Westminster Hall is celebrated for many things not least because it is still there at all.  It is the largest survivor of the original Palace of Westminster of which hardly anything remains - at least above ground - apart from the Jewel Tower. Although it has been modified since it was built in the late 1090s by King William II, known as "Rufus", its architectural grandeur remains intact and nowhere more so than in its hammer-beam roof.
It was started in 1393 and remains the largest hammer-beam roof in the world, having survived two world wars and the 1834 fire which destroyed nearly all of the rest of the parliamentary buildings. It is difficult to believe that William is said to have wanted it to be twice the size. Is it possible that his nickname "Rufus", supposedly because of his ruddy face, could actually have been a phonetic mistake for "Roofus"?
His roof certainly had longevity on its side and it remains an astonishingly clear space, the hammer-beams having removed the need for interrupting pillars.
Those beams have been witness to many key events in British history including the trials and death sentences passed, among others, on Sir Thomas More, Protector Somerset, Sir Thomas Wyatt and the Gun Powder Plot conspirators. But the most nostalgic was surely when Parliament decided in 1904 that some of the beams needed to be replaced. But where to get oak of a suitable quality? Some thought the original wood came from Ireland. Australia offered to supply replacement timber. But then it transpired that a recently elected MP Mr – later Sir – George Courthope had a tale to tell.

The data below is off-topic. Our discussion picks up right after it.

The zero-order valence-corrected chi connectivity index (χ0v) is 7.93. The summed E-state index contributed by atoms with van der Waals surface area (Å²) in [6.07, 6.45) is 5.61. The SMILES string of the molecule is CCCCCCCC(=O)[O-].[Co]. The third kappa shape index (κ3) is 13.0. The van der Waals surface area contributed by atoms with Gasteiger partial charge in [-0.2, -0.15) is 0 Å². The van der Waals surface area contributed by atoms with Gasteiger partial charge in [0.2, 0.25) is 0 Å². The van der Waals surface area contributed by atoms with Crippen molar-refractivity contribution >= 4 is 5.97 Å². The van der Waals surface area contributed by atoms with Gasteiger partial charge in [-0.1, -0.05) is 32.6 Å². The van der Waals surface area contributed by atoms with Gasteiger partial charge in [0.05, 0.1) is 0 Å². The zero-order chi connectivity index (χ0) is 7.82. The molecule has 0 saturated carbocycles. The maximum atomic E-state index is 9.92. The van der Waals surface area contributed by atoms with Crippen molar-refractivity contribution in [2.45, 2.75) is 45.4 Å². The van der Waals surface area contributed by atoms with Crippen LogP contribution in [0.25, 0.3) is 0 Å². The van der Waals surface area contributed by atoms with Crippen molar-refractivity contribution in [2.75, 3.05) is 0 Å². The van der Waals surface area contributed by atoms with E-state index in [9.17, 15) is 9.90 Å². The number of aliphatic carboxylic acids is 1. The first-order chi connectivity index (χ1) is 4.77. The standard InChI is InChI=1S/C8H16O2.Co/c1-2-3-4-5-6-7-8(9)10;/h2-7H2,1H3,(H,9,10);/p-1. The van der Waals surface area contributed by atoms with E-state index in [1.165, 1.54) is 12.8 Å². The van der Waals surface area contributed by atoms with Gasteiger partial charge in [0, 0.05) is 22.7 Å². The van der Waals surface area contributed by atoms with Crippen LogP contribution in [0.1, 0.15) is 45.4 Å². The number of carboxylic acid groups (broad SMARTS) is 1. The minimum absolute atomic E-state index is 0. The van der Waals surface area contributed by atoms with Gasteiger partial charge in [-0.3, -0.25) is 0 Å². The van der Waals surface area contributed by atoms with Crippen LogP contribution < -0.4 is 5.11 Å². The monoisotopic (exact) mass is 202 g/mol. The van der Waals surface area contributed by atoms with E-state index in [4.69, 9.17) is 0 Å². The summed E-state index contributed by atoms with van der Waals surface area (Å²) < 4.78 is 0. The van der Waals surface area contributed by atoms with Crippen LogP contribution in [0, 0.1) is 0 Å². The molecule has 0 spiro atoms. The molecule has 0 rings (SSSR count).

Apparently, the original oak timbers 600 years ago had been taken from his family estate at Wadhurst in Sussex. A grateful House took advantage of this opportunity so the replacement timbers were sourced from the same place as the original ones. But the story doesn't end there.  In 1938 Sir George Courthope, speaking to the House of Commons about the Forestry Commission, observed: "It may interest Honourable members to know that a number of the oak trees which I felled for the restoration of Westminster Hall had over 600 annual rings, that is, they were over 600 years old, and as it is safe to assume that the great beams which they were replacing in Westminster Hall must have been at least of a similar age". In other words the oak trees which were agreed to replace the timbers in Westminster Hall in 1904 were actually growing 600 years ago when others around them were cut down for the original hall. Where else but in England could this have happened.